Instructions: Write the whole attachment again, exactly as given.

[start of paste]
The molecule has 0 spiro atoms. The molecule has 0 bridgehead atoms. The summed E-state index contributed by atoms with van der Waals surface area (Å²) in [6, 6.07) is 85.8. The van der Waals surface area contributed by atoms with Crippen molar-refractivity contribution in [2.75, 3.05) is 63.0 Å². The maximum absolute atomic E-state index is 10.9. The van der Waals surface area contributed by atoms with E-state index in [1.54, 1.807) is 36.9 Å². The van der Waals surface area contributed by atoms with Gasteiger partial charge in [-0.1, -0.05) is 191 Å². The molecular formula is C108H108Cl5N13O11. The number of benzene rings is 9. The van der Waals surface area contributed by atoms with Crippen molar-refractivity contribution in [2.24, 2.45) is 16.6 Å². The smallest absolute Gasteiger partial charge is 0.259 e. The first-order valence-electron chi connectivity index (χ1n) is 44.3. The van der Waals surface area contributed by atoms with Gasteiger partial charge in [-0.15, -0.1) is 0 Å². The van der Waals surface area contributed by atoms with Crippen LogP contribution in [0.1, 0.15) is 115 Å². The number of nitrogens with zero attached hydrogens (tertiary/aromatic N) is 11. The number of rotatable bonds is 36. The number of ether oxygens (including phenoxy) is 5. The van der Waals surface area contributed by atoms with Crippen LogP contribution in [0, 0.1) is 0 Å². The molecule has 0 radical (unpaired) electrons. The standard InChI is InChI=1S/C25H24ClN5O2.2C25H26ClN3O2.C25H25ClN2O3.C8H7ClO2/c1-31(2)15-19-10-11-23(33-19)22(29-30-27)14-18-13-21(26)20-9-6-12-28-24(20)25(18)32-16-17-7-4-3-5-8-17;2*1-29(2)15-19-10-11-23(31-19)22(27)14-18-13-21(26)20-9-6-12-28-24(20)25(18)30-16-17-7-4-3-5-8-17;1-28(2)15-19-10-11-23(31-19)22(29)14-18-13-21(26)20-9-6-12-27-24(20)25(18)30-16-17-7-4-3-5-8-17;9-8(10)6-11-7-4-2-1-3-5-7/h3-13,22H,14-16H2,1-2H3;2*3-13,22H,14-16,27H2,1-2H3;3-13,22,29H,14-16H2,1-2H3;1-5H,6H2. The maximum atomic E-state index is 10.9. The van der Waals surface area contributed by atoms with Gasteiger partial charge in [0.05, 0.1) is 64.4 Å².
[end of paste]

The molecule has 0 spiro atoms. The molecule has 0 bridgehead atoms. The summed E-state index contributed by atoms with van der Waals surface area (Å²) in [6, 6.07) is 85.8. The van der Waals surface area contributed by atoms with Crippen molar-refractivity contribution in [2.75, 3.05) is 63.0 Å². The maximum absolute atomic E-state index is 10.9. The van der Waals surface area contributed by atoms with E-state index in [1.54, 1.807) is 36.9 Å². The van der Waals surface area contributed by atoms with Gasteiger partial charge in [-0.1, -0.05) is 191 Å². The molecular formula is C108H108Cl5N13O11. The number of benzene rings is 9. The van der Waals surface area contributed by atoms with Crippen molar-refractivity contribution in [2.24, 2.45) is 16.6 Å². The smallest absolute Gasteiger partial charge is 0.259 e. The first-order valence-electron chi connectivity index (χ1n) is 44.3. The van der Waals surface area contributed by atoms with Gasteiger partial charge in [-0.15, -0.1) is 0 Å². The van der Waals surface area contributed by atoms with Crippen LogP contribution in [0.1, 0.15) is 115 Å². The number of nitrogens with zero attached hydrogens (tertiary/aromatic N) is 11. The number of rotatable bonds is 36. The number of ether oxygens (including phenoxy) is 5. The van der Waals surface area contributed by atoms with Crippen LogP contribution in [0, 0.1) is 0 Å². The molecule has 0 radical (unpaired) electrons. The standard InChI is InChI=1S/C25H24ClN5O2.2C25H26ClN3O2.C25H25ClN2O3.C8H7ClO2/c1-31(2)15-19-10-11-23(33-19)22(29-30-27)14-18-13-21(26)20-9-6-12-28-24(20)25(18)32-16-17-7-4-3-5-8-17;2*1-29(2)15-19-10-11-23(31-19)22(27)14-18-13-21(26)20-9-6-12-28-24(20)25(18)30-16-17-7-4-3-5-8-17;1-28(2)15-19-10-11-23(31-19)22(29)14-18-13-21(26)20-9-6-12-27-24(20)25(18)30-16-17-7-4-3-5-8-17;9-8(10)6-11-7-4-2-1-3-5-7/h3-13,22H,14-16H2,1-2H3;2*3-13,22H,14-16,27H2,1-2H3;3-13,22,29H,14-16H2,1-2H3;1-5H,6H2. The maximum atomic E-state index is 10.9. The van der Waals surface area contributed by atoms with Gasteiger partial charge in [0.05, 0.1) is 64.4 Å².